Nature's Hidden Beauties
Some of the things I love most about nature are quite obvious overwhelming beauties, like towering mountains, roaring rivers and water falls, or deep quiet woods.
But then there are the hidden gems. The beauty you either have to know is there, or stumble upon by "accident".
Snowdrops are one such beauty.
For years and years I admired the pure white snowdrops that lit up in the garden in the most boring and gray time of the year. Bringing a bit of garden joy when there was none other to be found.
Never ever did I think to turn those little white bells upside down. Once I did, a few winters ago, I had NO idea the incredible beauty and intricacy and detail of the floral design miracle unfolding on the inside, so thoroughly hidden away from prying eyes and so deceiving in its outward simplicity.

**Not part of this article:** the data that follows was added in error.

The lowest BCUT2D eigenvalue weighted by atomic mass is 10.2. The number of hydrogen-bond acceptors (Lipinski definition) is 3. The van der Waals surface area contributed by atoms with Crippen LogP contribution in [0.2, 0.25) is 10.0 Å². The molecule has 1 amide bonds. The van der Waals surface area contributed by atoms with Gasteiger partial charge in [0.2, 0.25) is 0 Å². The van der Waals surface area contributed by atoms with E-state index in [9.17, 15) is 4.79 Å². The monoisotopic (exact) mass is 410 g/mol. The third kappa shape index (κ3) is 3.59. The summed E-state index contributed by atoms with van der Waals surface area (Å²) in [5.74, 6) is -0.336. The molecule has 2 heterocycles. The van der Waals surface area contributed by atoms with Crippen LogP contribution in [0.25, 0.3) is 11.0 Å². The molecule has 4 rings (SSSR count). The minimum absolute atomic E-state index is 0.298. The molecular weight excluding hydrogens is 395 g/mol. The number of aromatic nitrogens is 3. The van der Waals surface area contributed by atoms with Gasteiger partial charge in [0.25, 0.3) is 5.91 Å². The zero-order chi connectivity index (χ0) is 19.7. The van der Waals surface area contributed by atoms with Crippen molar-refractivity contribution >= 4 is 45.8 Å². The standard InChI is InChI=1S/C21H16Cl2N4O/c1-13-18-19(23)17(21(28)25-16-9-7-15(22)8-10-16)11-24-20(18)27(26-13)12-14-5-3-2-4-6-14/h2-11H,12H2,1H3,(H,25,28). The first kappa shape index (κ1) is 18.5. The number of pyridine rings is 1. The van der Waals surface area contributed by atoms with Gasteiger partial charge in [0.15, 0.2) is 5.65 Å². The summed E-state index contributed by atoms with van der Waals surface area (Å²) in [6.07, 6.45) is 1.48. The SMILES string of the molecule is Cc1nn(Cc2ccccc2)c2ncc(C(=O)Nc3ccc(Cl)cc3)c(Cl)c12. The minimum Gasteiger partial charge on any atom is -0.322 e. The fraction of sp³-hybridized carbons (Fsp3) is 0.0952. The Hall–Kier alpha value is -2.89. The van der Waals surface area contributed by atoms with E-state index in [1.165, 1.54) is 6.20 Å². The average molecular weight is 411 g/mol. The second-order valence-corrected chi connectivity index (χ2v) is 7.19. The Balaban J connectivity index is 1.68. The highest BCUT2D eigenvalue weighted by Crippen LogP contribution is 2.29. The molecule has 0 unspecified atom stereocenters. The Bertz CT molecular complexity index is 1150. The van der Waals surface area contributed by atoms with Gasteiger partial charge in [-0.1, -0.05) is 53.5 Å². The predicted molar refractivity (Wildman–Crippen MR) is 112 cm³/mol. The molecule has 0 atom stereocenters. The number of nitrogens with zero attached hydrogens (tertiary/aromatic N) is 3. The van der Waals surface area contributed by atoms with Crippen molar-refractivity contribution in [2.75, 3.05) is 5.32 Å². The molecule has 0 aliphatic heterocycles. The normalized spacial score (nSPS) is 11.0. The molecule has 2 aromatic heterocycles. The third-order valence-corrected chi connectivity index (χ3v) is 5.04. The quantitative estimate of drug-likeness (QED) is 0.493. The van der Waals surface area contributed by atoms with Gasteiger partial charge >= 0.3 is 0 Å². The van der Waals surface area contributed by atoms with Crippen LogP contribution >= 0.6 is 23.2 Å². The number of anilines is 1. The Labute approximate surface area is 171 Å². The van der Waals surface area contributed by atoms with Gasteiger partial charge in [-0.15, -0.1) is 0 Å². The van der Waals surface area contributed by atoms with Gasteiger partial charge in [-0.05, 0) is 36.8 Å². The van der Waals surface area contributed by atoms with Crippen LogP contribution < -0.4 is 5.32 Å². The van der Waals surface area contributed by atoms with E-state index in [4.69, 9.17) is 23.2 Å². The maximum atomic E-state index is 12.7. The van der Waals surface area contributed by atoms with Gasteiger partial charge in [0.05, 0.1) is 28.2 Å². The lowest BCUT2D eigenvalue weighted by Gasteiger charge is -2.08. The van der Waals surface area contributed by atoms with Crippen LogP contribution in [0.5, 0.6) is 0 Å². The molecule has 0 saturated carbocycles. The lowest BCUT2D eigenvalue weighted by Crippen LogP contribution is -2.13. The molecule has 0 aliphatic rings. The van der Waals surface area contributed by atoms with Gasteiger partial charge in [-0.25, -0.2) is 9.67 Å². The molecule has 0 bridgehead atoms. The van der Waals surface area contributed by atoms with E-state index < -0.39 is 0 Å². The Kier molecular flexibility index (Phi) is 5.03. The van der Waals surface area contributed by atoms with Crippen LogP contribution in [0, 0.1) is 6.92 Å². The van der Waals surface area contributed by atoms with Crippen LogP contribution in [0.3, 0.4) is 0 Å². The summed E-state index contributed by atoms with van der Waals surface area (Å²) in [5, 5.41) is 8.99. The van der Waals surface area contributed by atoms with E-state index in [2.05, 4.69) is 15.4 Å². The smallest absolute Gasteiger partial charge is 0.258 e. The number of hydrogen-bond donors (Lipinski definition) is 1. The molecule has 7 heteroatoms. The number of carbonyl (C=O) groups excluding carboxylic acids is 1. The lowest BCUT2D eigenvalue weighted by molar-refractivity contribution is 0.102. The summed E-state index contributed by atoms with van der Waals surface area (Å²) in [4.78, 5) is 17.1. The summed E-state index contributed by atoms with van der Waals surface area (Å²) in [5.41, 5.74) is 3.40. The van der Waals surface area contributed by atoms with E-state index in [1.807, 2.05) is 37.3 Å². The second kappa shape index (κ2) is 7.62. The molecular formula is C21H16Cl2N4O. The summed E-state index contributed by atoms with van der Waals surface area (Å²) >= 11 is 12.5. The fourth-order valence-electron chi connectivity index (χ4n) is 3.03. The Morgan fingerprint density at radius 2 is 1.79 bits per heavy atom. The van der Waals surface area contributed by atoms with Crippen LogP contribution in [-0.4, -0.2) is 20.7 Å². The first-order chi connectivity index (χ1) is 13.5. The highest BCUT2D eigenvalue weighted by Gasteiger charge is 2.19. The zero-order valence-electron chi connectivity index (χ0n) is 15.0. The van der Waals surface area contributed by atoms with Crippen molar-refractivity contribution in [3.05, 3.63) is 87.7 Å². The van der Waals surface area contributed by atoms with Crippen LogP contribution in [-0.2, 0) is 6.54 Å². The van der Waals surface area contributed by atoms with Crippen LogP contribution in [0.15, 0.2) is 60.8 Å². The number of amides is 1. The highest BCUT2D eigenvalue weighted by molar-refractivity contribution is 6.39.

Have you always known about this hidden gem?
A few facts on this little beauty:
It is one of the earliest flowering plants, and can be important for insects.
More than 1.000 Snowdrop cultivars (meaning kinds of) have been identified.
Its scientific name is Galanthus (and to now big surprise it is also known as "flower of hope" in English). Galanthus is derived from the Greek gala which means milk and is most likely referring to the clear milky white flowers.
The snowdrop grows from tiny bulbs. The clumps can easily and gently be divided just when they finish flowering if you (like me) are eager to create more of them in your garden.
It is a perennial which means it flowers every year, depending on your climate from January to March.
Snowdrops (both flower but especially bulb) are poisonous to humans if eaten.